Cryptocurrency hacks are shaking the faith of cryptocurrency investors and cryptocurrency enthusiasts. Is investing in cryptocurrency actually safe?’
Let’s look at the four large segments of cryptocurrency hacks:
- Double spend attack or 51% attack
- Distributed Denial of Service (DDoS)
- And Attacks on the Cryptocurrency exchanges .
- Attacks on User’s Wallets.
- Double spend attack or 51% attack
The most prominent attack is the 51% attack or double spend attack. This occurs when a miner or group of miners on a blockchain are trying to spend their cryptocurrencies on that same blockchain twice and control more than 50% of the network’s mining hashrate or computing power. The attacker(s) prevents new transactions from being confirmed by other miners and reverses transactions that were completed allowing them to trade the same cryptocurrency token or coin twice. Imagine a situation where you buy a house using 3 units of bitcoin. You transfer your bitcoin to the realtor’s address for payment. When a 51% attack occurs on the Bitcoin blockchain, the transfer can be reversed and the 3 units of bitcoins can be spent again and again.
How does this actually work?
In order to understand how the 51% attack works, there’s a need to understand how the blockchain works. The blockchain technology is a chain of blocks which serves as a public financial transaction database to record all completed cryptocurrency transactions during a given period of time. Once a transaction takes place it is put in the pool of unconfirmed transactions. Miners then select from this pool to form a block of transactions. In order to add the transaction with the rest of the block, they need to solve a mathematical problem using computational power. As soon as a miner solves this mathematical problem, it is broadcasted to the other miners for validation and acceptance. Once the transaction is confirmed to be valid, it is accepted by these miners and added to the blockchain. So whoever has the most computing power, in this case, solves the mathematical problem faster.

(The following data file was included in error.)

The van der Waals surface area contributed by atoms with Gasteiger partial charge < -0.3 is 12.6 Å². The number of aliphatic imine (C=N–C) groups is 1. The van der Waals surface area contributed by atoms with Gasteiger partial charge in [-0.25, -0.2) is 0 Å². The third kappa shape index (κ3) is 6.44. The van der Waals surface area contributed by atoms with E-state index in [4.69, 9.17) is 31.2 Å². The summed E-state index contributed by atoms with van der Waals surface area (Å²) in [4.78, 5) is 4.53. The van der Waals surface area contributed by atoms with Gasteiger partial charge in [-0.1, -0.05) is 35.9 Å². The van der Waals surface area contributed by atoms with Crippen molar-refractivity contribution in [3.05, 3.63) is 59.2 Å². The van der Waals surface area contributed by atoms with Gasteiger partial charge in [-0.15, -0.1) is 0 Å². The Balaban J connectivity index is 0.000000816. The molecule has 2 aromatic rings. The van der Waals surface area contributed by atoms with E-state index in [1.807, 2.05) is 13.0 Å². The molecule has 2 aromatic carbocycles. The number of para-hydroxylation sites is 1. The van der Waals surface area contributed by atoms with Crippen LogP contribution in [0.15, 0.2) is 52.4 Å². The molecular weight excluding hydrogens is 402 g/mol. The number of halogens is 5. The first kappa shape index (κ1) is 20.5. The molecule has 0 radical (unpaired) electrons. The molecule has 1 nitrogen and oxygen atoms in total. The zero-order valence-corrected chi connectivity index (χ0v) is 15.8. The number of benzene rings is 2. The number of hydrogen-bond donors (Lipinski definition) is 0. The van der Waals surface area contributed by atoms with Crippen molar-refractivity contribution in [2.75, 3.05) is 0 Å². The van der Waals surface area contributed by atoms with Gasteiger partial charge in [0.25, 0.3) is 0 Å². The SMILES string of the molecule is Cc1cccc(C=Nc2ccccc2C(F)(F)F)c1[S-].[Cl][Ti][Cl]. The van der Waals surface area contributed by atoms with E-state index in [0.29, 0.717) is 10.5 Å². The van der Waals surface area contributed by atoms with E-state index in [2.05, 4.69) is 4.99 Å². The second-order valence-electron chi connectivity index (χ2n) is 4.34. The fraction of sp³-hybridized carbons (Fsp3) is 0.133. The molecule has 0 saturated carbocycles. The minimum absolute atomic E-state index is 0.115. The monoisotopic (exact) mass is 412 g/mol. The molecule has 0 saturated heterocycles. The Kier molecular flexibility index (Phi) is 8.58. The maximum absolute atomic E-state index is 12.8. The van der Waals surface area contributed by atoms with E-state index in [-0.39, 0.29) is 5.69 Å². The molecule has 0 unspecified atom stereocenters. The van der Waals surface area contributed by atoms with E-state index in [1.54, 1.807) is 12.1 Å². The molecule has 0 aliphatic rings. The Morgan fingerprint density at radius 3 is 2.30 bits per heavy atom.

However, once a malicious miner has over 50% of the computing power he can reverse these transactions and create an offspring of the blockchain by not broadcasting the solutions to the other miners. This creates two versions of the blockchain- the original and the corrupt version. This malicious miner can now spend all his cryptocurrency on the original blockchain again and again- Double spending. They can also prevent other miners from completing blocks and earning all the rewards themselves.
There have been a number of Double spend attacks in recent times. In May 2018, Bitcoin Gold was attacked, April 2018, The Verge Blockchain also suffered from this attack- the attacker was able to get hold of a bug in the code of the verge blockchain protocol that allowed him to produce new blocks at a very fast rate within a short period of time. Other examples include; Monero, Litecoin cash, and Zencash with approximately 21,000 zen worth $550,000 taken from it. These cryptocurrency hacks have a negative impact on the cryptocurrency value and causes the exchange value of the cryptocurrency to drop.
The double spend attack was previously considered highly unlikely and rare because of the amount it would cost to actually attack a cryptocurrency. Hacking a blockchain involves a large amount of computing power and funds to possess the networks hash rate. However that claim has since been invalidated, especially for cryptocurrencies with small networks and PoW cryptocurrencies.
- Attacks on the Cryptocurrency exchanges
In January 2018, the Japanese cryptocurrency exchange Coincheck was hacked with 533 million NEMcoins valued at about $534.8 million stolen. This is said to be have been the biggest hack so far – bigger than the Mt.Gox hack where about $437 million worth of bitcoins were stolen. 980,000 Bitcoins have been stolen from exchanges, from 2011 to 2017, and the entire industry has lost $606m worth of crypto assets. (List of cryptocurrency exchange hacks)
When a cryptocurrency is being held on an exchange, this simply means the owner of the cryptocurrency is entrusting the security and storage of the private keys that are associated with their funds, to the owners and operators of the exchange.
The cause of some cryptocurrency exchange hacks is compromised credentials. The cryptocurrency exchange administrators are often the prime targets since they have authorised access to people’s private keys on the exchange. In June 2011, the Mt.Gox’s auditors account was compromised, giving access to people’s private keys.
- DDOS Attack
In the fourth quarter of 2017, there was an increase in DDOS attacks of bitcoin related exchange sites, making Bitcoin the most targeted cryptocurrency due to the major surge in its value.